The readings on which this sermon is
based can be found at: http://frsparky.net/a/r107.htm
s107g12 Fourth Sunday of Easter 29/4/2012
'the wolf snatches them' John 10.12
In our gospel reading Jesus is talking about two different ways of
exercising religious power. We readily acknowledge this
when he talks about him being the good shepherd, but we skim over
the fact that he is therefore talking about others who aren't good,
who snatch and scatter the sheep. The opposite of the
good shepherd is one for whom the shepherd regards as his (or her)
possessions. The wolf benefits from the number of sheep
he (or she) is able to snatch and make his (or her) own.
Naturally those sheep who are fleet of foot and appropriately wary
of the advance of the wolf scatter, lest they too are
caught. They do not want to become trophies for a wolf
only interested in his (or her) own prestige. It is when
they perceive a shepherd who exists not for his (or her) own
wellbeing but for the wellbeing of the flock, that they consent to
become part of that flock.
So the church that is focussed on the number of people attending is
operating as a wolf. The church that is focussed on
caring is operating as the shepherd would do. The youth
group, the mothers' fellowship, the mens' breakfast or whatever,
that is focussed on bringing people into the particular group, into
the church fellowship or on the importance of the leaders, is an
agent of the wolf. The youth group, the mothers'
fellowship and the mens' breakfast that focus on the welfare of the
members is following the good shepherd.
However Jesus talks about having other sheep 'not of this
fold'. He readily acknowledges that his concern is for
others as well as for us. So if we are to follow our
shepherd's lead we have to acknowledge the reality that other
people, not of 'our' fold, are equally as cared for as we.
So, for instance, it is a myth that all Roman Catholics agree with
the Vatican's stance on contraception, celibate clergy, the
ordination of women and gay marriage.
Similarly it is a myth that the Anglican Church is a monoculture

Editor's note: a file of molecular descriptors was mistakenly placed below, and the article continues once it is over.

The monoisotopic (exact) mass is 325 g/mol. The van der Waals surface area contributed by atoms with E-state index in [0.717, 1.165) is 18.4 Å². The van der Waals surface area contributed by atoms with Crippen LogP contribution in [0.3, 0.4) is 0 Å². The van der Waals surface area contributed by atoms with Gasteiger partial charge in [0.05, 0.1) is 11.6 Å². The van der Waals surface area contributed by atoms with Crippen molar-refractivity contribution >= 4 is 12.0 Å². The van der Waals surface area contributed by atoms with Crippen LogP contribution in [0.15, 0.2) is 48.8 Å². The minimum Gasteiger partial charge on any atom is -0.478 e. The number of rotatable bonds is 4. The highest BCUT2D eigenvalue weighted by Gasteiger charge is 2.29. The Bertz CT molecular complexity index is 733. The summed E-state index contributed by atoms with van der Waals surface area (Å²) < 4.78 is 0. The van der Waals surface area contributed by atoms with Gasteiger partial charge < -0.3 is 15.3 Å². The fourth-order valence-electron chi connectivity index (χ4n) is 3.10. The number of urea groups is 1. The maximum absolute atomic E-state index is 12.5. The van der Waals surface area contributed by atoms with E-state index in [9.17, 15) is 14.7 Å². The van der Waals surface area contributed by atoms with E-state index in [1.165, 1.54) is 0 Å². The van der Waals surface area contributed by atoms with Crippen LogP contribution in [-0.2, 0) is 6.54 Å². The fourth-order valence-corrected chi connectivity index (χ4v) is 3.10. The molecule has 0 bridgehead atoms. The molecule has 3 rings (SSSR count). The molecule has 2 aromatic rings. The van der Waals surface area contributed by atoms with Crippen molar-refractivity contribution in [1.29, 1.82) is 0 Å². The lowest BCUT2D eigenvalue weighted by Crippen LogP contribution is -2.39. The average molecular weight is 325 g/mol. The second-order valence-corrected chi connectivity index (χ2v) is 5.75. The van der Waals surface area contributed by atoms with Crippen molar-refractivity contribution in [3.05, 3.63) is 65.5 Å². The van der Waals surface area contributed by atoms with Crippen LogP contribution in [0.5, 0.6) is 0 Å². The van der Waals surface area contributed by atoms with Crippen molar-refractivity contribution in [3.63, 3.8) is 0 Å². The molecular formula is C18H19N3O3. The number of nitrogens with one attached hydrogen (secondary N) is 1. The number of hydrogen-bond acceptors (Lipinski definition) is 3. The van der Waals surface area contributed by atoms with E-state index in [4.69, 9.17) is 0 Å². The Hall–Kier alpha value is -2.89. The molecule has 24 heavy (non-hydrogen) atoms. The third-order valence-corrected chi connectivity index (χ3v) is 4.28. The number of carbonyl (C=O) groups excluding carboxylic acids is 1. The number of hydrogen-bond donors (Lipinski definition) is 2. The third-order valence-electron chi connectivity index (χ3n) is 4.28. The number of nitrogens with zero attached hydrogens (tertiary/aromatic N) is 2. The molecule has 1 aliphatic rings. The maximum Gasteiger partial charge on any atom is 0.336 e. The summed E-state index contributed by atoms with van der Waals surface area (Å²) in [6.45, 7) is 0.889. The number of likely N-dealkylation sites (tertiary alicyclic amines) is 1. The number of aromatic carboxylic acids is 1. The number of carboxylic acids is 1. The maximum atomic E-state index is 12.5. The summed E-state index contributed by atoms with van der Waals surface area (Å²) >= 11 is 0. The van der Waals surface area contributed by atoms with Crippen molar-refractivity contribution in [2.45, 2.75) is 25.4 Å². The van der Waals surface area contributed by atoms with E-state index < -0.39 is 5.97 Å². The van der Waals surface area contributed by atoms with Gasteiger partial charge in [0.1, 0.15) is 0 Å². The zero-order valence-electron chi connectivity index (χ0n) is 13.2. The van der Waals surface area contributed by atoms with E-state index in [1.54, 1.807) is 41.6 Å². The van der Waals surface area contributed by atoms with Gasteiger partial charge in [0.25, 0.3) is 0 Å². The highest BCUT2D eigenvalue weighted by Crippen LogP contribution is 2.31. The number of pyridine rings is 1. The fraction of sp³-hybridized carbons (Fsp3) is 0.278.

able to articulate succinctly what makes us Anglicans.
The fact that the proposed Anglican Covenant hasn't been passed in
the requisite number of dioceses in England means that attempt has
The LGBT issue has highlighted the very real differences of opinions
that exist in all churches.
If our 'faith' is that God sanctifies 'our' brand of selfishness
because we call God by the correct name, pray to the divine, read
the bible, go to church, use a kosher liturgy, and / or believe the
unbelievable - rather than doing unto others - especially when those
others don't imitate us and do these religious things - then this
'faith' remains sanctified selfishness and arrogance, and God has
nothing to do with it. I, as a cradle Anglican, must recognize
the selfishness and arrogance that is generally ascribed to
'christians' in general and Anglicans in particular, especially in
Adelaide, which is where I was born, as well as in Christchurch, my
more recently adopted home. In both places the
'Anglican' heritage is very evident. Edward Gibbon
Wakefield, who was instrumental in the foundation of both Adelaide
and Christchurch was previously convicted of abduction of the
'15-year-old Ellen Turner after luring her from school with a false
message about her mother. Wakefield was brought to trial
for the case known as the Shrigley abduction in 1827 and, along with
his brother William, sentenced to three years in Newgate
http://en.wikipedia.org/wiki/Edward_Gibbon_Wakefield He was
working with John Robert Godley to promote a new settlement in New